OK it’s a few weeks back, but here’s Greg Brown with the lowdown on a conference about tactical matters.
Conferences: a formal meeting of people with a shared interest, typically one that takes place over several days; the means by which professionals from around the globe congregate with a view to learning from each other. Sometimes also referred to as junkets, jollies, paid holidays and tax write-offs.
But in all honesty, oftentimes the only way one can be afforded the chance to be surrounded by like-minded professionals with a view to learning from the experience of others, benchmarking your intellectual property against that of other organisations operating in the same “space” and refining your knowledge thanks to the latest in international research is to travel to the other side of the world and attend a conference. So, as one of the few non-government providers of tactical medicine training in Australia, that’s precisely what we did.
In mid-October 2017 two of CareFlight Education’s staff travelled to sunny (well, we assume there was sun above the pouring rain) Sundsvall, Sweden, to attend the inaugural Tactical Trauma conference. If you are on Twitter, you can search for it using #TacT17. If you are not on Twitter, then join Twitter and search for it using #TacT17….
This post provides a summary of what we found, what we liked, what we didn’t like and some takeaway points.
This was truly an international event. Presenters came from across Europe (with a strong Scandinavian presence, as expected), North America, the Middle East and even Australia. Participants included both hospital and pre-hospital doctors, nurses, paramedics, police medics, retrieval (road and air) clinicians and military folk.
The Stuff to Chew On
As the name “Tactical Trauma” suggests, the conference was focussed on the medical management of trauma with a tactical twist. It should be noted that discussions regarding any tactical imperatives were limited by the realities of operational security. For obvious reasons, nobody wished to describe their unit’s tactics in great detail. They were enough to paint the scene though.
Therefore, if you were looking to learn how to become the next big thing in SWAT team medicine then this conference probably wasn’t for you – and there certainly were no skill sessions on how to kick in doors, breach a terrorist stronghold or fast rope from a helicopter (although these might be popular sessions next time).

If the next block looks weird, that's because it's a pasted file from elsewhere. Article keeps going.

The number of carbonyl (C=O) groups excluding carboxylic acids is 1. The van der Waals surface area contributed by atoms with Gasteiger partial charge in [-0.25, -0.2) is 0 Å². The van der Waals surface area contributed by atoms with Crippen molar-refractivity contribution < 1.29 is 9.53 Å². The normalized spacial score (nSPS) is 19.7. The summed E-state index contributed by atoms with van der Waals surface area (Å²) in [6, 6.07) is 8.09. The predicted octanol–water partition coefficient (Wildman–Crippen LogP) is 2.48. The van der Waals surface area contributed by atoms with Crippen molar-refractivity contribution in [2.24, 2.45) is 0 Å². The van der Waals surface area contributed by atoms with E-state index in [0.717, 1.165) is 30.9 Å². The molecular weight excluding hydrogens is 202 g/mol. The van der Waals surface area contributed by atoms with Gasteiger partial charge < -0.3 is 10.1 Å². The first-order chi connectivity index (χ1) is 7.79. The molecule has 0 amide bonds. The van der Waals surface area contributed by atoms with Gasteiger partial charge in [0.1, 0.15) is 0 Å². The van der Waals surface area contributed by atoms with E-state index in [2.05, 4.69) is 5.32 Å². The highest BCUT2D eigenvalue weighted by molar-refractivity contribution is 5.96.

Rather, focus was placed on the provision of “good medicine in bad places”. There were sessions by military doctors discussing what worked (and what didn’t) on recent deployments (including topics such as blast injuries, penetrating chest injuries and rates of injuries in dynamic events), the usefulness (or otherwise) of helicopter emergency medical services in hostile mass casualty events, comparisons of contemporary haemostatic agents versus conventional bandages in wound packing, the perils of acute traumatic coagulopathy, discussions on vascular access options, and the progress over the years in the application of clinical management strategies. It is also worth noting that since this is in fact 2017 no medical conference would be complete without at least one presentation on POCUS (that’s Point Of Care UltraSound – and yes, it is very useful) and one on REBOA (or Resuscitative Endovascular Balloon Occlusion of the Aorta – and no, there is not enough evidence to definitively support it); these were dutifully attended to.
Case studies are always useful; in this instance we were treated to reviews by the Finnish and Norwegians of their tactical emergency medical support systems, the Israelis and their medical response to contemporary domestic contingencies and both the French and Swedish on their responses to recent mass casualty events. There were also a few “closed door” sessions for police medics regarding recent mass casualty events in the USA.
But finally, as most of us already appreciate, being outstanding at your trade is only part of the job; the ability to communicate effectively with your team members whilst managing your own stress levels are also vital in providing optimal patient care. As such, sessions on crew resource management skills, the cognitive revolution, tips for centring one’s self prior to and during a job, and how to get the rollout of good ideas actually rolling were welcome additions to the program.
Things We Liked
- Firstly, whilst it is obvious that military experiences inform civilian practices, we appreciated the fact that this conference was focussed on civilian (not military) practice. Other conferences of the type claim to do this yet the majority of the auditorium is filled with uniforms of various militaries.
- Secondly, sessions were kept at a length that were short enough to retain audience attention but long enough to cover the required level of detail for the given topic. If a topic was not floating your boat, a new topic would commence in 20 minutes.
- Thirdly, at no point did we hear “you must do it this way – if not, you are wrong”. The overall feel of the conference was that no single entity had all the answers but that through collaboration we can all improve. Participants were encouraged to seek out presenters (who were all easy to find) and undertake collaboration.